Carol Reed’s final feature was considered by Roger Ebert to be a “scandalously bad film”. In watching Follow Me 47 years later, in an age where romantic comedies are often relegated from the silver screen to streaming on the idiot box, this admittedly silly film feels quite refreshing in comparison to the Mickey Mouse tentpoles which have now taken over so many cinema screens. Yes, it’s a film writer ranting about the onslaught of effects-driven, cookie-cutter mega budgeters. No surprise there, says everyone. I’m sure I’ve written similar within other reviews ad nauseam. However, it’s only when watching something as fizzy as Follow Me, that I find my interest in cinema rejuvenated.
Follow Me doesn’t hold a candle to Reed’s The Third Man (1949). It’s nowhere as enjoyable as Peter Bogdanovich’s charming farce What’s Up Doc, released in the same year. Despite this, watching Reed’s direction – labeled as a pedestrian by Ebert – feels alien and fresh. Possibly because it doesn’t feel directed by committee or algorithm.
That’s not a good enough reason to enjoy a film. More of an excuse. But Follow Me, while slow to start, holds an amount of charm in spite of its inconsistencies. It’s a film that doesn’t break any new ground. Uptight businessman Charles (Michael Jayson) suspects that his wife Belinda (Mia Farrow) whom he’s only recently married is seeing another man. Triggered by jealousy, he hires an idiosyncratic private detective (Topol) to spy on his wife when she goes out for the day. I don’t feel that I need to tell readers by the end of this sentence what may occur during the film’s running time. Some of the film’s posters hint at the obvious plot which will no doubt occur.
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This doesn’t stop Follow Me from being an enjoyable diversion. Reed’s film (based on Peter Shaffer’s stage play The Public Eye) captures a London which still seems to be in the midst of a clash of cultural identity. It’s easy to see Jayson as the straight man to Farrow’s manic pixie dream hippie and a Topol who is still in Fiddler on the Roof mode. But the casting of the waif-like Farrow, only 4 years after Rosemary’s Baby is an interesting one. It’s always difficult to shake off Farrow with her well noted, stylish Vidal Sassoon haircut battling the religious old guard in one of the more prominent features of the “Hollywood New Wave”. To have her operate as a free-spirited American rolling stone who is tied down to a stiff upper lipped traditionalist isn’t overly surprising, but it is an entertaining riff on an idea that she represents this new wave of culture and push against these stuffy traditionalist values.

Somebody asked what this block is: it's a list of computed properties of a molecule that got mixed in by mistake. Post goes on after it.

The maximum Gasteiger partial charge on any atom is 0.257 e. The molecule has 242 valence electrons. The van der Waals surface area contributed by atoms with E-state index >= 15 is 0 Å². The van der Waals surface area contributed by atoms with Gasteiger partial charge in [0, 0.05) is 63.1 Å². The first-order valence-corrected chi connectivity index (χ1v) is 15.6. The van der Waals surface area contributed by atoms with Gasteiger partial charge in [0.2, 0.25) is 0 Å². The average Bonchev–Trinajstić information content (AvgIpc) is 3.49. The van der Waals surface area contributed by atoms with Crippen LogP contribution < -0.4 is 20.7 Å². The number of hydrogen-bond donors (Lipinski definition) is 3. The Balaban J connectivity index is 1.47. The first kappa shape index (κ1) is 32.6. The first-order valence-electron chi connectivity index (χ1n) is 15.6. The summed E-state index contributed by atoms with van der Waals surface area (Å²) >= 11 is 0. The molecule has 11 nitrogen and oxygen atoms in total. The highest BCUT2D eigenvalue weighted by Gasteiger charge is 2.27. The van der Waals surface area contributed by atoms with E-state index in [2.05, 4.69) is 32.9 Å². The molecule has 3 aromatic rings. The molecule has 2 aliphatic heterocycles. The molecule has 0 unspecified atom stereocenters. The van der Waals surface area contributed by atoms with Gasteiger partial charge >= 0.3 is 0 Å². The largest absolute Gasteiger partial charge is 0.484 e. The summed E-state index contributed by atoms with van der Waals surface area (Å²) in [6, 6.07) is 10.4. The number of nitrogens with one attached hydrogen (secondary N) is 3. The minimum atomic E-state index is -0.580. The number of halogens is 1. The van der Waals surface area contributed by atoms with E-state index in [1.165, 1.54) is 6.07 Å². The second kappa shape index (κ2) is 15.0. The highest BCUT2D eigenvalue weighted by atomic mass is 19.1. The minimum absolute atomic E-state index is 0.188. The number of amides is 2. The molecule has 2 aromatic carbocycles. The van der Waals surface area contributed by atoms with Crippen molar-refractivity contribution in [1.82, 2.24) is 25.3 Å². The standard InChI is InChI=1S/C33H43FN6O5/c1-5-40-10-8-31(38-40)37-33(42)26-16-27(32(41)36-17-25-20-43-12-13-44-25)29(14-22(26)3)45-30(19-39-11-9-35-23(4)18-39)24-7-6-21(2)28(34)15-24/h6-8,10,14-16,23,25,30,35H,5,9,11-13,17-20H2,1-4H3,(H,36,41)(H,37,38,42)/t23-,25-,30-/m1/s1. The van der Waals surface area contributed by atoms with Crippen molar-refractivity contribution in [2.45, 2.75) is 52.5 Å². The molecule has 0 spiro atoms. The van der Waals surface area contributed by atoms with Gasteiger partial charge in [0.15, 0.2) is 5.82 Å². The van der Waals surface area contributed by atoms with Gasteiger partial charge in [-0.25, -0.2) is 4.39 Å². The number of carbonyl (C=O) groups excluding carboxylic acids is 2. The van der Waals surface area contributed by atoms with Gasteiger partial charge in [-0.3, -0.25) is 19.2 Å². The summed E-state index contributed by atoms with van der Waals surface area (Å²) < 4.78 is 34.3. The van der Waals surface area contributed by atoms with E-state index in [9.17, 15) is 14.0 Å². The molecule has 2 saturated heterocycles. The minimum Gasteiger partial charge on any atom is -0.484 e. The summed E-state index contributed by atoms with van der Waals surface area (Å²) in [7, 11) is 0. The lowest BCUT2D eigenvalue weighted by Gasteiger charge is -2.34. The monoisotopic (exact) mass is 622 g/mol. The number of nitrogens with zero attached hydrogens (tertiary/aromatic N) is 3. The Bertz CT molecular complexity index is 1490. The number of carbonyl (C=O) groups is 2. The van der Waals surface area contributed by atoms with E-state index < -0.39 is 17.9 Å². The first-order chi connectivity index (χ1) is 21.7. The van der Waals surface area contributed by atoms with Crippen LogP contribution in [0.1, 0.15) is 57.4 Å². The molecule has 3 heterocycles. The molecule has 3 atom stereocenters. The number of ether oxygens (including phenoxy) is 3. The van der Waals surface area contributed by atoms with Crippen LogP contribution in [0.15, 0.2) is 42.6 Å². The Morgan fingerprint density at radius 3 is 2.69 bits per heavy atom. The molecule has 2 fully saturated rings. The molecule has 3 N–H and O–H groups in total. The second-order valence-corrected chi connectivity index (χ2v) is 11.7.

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Follow Me may be 47 years removed from the political climate we inhabit now, yet it’s an fascinating showcase into how “British” the British still are. The meet cute between Farrow and Jayson over bland food. The frowns shown as Farrow’s Belinda throws the talk of the death penalty back at the faces of some pompous party goers. It’s a representation of England that’s never truly gone away and still feels present despite some of today’s bitter complaints. As so many cultural exchanges have begun to feel more and more homogenous, the jarring and contrasting conversations between Farrow’s Belinda and Jayson’s Charles are genuinely engaging. While Topol is the mere frosting on this cake, cast to be goofy and quirky at a drop of a hat, it’s curious to see how his influence of the film provides an empathic glue to proceedings.
Follow Me does little to push itself ahead of the curve. It’s doubtful that anyone would think the film would be completely free of some the cultural trappings of the era. However, there’s much to enjoy in Reed’s sightseeing of a bygone London, the offbeat rhythms held by Topol as a jack of all trades yet master of no jobs, and the genteel playfulness that inhabits many of the scenes between all three characters.
This current mastering of the film is also crisp with the picture and sound playing rather well. At one-point, John Barry’s playful score hovers over the skyline of 70’s London in a similar way Krzysztof Komeda’s theme (sung by Farrow herself) does in Rosemary’s Baby, again seemingly bolstering the connection between the two films. Follow Me’s fuffy folly may not be as memorable as Polanski’s horror film. It’s certainly not Carol Reed’s strongest movie. But it’s an enjoyable diversion all the same.